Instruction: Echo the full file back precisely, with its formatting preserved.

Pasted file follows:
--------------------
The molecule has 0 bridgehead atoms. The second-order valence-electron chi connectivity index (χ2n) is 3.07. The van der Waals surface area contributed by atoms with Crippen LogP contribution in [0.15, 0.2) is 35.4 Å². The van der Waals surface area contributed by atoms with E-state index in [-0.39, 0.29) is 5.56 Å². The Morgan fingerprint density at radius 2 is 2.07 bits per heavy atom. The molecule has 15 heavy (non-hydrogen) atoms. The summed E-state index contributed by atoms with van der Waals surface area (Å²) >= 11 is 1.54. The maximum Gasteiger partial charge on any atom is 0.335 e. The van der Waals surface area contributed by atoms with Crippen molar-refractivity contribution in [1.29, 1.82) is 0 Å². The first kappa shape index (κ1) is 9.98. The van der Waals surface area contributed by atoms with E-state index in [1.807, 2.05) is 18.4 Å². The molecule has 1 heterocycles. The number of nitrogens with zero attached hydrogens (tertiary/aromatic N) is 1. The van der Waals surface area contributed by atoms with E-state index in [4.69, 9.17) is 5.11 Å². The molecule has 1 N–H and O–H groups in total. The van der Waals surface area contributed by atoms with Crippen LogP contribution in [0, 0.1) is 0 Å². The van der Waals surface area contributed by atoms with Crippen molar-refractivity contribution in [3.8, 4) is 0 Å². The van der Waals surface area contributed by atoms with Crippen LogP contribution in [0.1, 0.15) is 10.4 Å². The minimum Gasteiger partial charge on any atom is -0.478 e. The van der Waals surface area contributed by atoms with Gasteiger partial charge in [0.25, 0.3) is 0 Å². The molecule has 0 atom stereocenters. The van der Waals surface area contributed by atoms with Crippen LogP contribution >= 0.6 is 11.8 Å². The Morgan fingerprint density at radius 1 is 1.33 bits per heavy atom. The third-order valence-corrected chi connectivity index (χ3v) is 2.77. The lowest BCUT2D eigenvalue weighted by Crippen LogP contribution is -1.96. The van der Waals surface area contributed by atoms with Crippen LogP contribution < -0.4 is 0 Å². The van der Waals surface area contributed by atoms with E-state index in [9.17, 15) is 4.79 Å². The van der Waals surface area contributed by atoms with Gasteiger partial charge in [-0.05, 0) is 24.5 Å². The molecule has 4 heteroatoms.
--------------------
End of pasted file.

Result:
The molecule has 0 bridgehead atoms. The second-order valence-electron chi connectivity index (χ2n) is 3.07. The van der Waals surface area contributed by atoms with Crippen LogP contribution in [0.15, 0.2) is 35.4 Å². The van der Waals surface area contributed by atoms with E-state index in [-0.39, 0.29) is 5.56 Å². The Morgan fingerprint density at radius 2 is 2.07 bits per heavy atom. The molecule has 15 heavy (non-hydrogen) atoms. The summed E-state index contributed by atoms with van der Waals surface area (Å²) >= 11 is 1.54. The maximum Gasteiger partial charge on any atom is 0.335 e. The van der Waals surface area contributed by atoms with Crippen molar-refractivity contribution in [1.29, 1.82) is 0 Å². The first kappa shape index (κ1) is 9.98. The van der Waals surface area contributed by atoms with E-state index in [1.807, 2.05) is 18.4 Å². The molecule has 1 heterocycles. The number of nitrogens with zero attached hydrogens (tertiary/aromatic N) is 1. The van der Waals surface area contributed by atoms with E-state index in [4.69, 9.17) is 5.11 Å². The molecule has 1 N–H and O–H groups in total. The van der Waals surface area contributed by atoms with Crippen LogP contribution in [0, 0.1) is 0 Å². The van der Waals surface area contributed by atoms with Crippen molar-refractivity contribution in [3.8, 4) is 0 Å². The van der Waals surface area contributed by atoms with Crippen LogP contribution in [0.1, 0.15) is 10.4 Å². The minimum Gasteiger partial charge on any atom is -0.478 e. The van der Waals surface area contributed by atoms with Gasteiger partial charge in [0.25, 0.3) is 0 Å². The molecule has 0 atom stereocenters. The van der Waals surface area contributed by atoms with Crippen LogP contribution >= 0.6 is 11.8 Å². The Morgan fingerprint density at radius 1 is 1.33 bits per heavy atom. The third-order valence-corrected chi connectivity index (χ3v) is 2.77. The lowest BCUT2D eigenvalue weighted by Crippen LogP contribution is -1.96. The van der Waals surface area contributed by atoms with Crippen LogP contribution < -0.4 is 0 Å². The van der Waals surface area contributed by atoms with E-state index in [9.17, 15) is 4.79 Å². The van der Waals surface area contributed by atoms with Gasteiger partial charge in [-0.05, 0) is 24.5 Å². The molecule has 4 heteroatoms.